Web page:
Fredi Mostly Right, Doomed Anyway

Even a jogging Hanley Ramirez is ultimately more important to the Marlins than a stand-up manager.

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    NEWSLETTERS

    TK
    Getty Images
    Hanley Ramirez and Fredi Gonzalez.

    A reader on one of the bajillion stories about this week's Hanley Ramirez Loafing Horror noted that the lollygagging shortstop's questionable play Monday night would have passed for playoff intensity in Cleveland.

    It's one of the world's great mysteries, then, that his hustle wasn't good enough for the Florida Marlins, but there you have it: it wasn't. And it isn't. But of the two fueding sides, Ramirez and manager Fredi Gonzalez, there's only one expendable party -- and it's the one that handled the situation mostly right.

    Sure, Gonzalez could have waited until after the game, handled Ramirez' six-second jog to a kicked ball internally (for the record, it takes me less time to run to the door for pizza delivery.) And yes, managing the game means managing the egos -- but Gonzalez did wait until the inning was over, declining to "Billy Martin" Ramirez as bloodthirsty announcers wanted. He did first check to see if Ramirez was still hurt before he sent him to the showers.

    Ramirez, video clearly showed, indicated otherwise. And then what's left to do? It was, very arguably, the most lackadaisical play in several decades of a sport with slow, fat people.

    We're not going Skip Bayless on Hanley Ramirez here. We all have a day where we get frustrated and dog it on the job, Hanley Ramirez didn't rob our grandmas, and it's likely two runs were going to be scored either way. But it's hardly the first (or tenth) time Ramirez has been called out for a lack of hustle, which forced the point. For every feud with Wes Helms or Dan Uggla we know about, there's likely five more we don't -- and no one's asking Hanley to do any more than run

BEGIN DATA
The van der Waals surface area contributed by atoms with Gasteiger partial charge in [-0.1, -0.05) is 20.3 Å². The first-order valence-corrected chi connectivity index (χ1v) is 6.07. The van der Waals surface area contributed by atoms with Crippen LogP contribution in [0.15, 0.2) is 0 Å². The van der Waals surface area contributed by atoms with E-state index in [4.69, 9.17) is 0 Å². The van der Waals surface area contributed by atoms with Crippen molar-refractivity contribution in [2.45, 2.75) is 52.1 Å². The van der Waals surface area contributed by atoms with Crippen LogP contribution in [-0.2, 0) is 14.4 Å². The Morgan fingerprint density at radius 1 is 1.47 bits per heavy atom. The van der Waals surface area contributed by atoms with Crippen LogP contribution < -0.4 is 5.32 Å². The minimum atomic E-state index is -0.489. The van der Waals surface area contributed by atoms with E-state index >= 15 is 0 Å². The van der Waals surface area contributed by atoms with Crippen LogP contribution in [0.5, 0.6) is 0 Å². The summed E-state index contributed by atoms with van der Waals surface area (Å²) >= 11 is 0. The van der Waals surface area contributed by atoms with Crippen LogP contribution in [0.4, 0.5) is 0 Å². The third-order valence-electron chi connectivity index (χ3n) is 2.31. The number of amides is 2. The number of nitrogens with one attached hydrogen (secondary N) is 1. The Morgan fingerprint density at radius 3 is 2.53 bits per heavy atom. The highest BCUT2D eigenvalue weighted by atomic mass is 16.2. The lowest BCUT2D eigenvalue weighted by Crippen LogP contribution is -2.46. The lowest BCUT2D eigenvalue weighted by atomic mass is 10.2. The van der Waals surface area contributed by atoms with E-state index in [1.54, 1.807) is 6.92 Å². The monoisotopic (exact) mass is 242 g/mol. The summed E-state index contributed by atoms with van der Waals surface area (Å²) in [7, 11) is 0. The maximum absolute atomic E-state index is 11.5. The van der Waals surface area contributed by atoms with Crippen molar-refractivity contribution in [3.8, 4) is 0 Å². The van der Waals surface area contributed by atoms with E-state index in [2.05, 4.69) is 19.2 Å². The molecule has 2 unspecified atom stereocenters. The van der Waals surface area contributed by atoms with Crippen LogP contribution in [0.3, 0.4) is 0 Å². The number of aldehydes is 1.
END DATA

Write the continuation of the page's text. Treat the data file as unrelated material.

In other words, Ramirez had to either shape up or things were coming to a head in the clubhouse. That Gonzalez had the stones to do something about it even as his job dangles by a thread is pretty admirable -- and as they say about moments of intensity, it showed what each man was made of. 

    For Ramirez, that's "excuses, with a side of douchebaggery." He said he had no idea what he'd apologize for, noted no one else on the team can play like he does, referred to Gonzalez with a choice f-word, and said his manager doesn't understand how hard it is to play with pain, because "he never played in the big leagues."

    Fredi merely replied with a simple, "He's right. But I know how to play the game" -- again handling it as a guy with a team of upstarts, has-beens, and youngsters ought. It's not personal, he was saying: it's about the team, and it's about effort, and one guy isn't going to ruin it for everyone.

    Problem is, the Marlins are probably the same Marlins without Gonzalez. But the Marlins without Hanley Ramirez are the Pirates. If, in the end, the situation comes down to one of two options, well, don't go scarring your faces or putting out an eye in an act of tribute to the home team.

     

    Janie Campbell is a Florida native who believes in the pro-set and ballpark hot dogs. Her work has appeared in irreverent sports sites around the internet.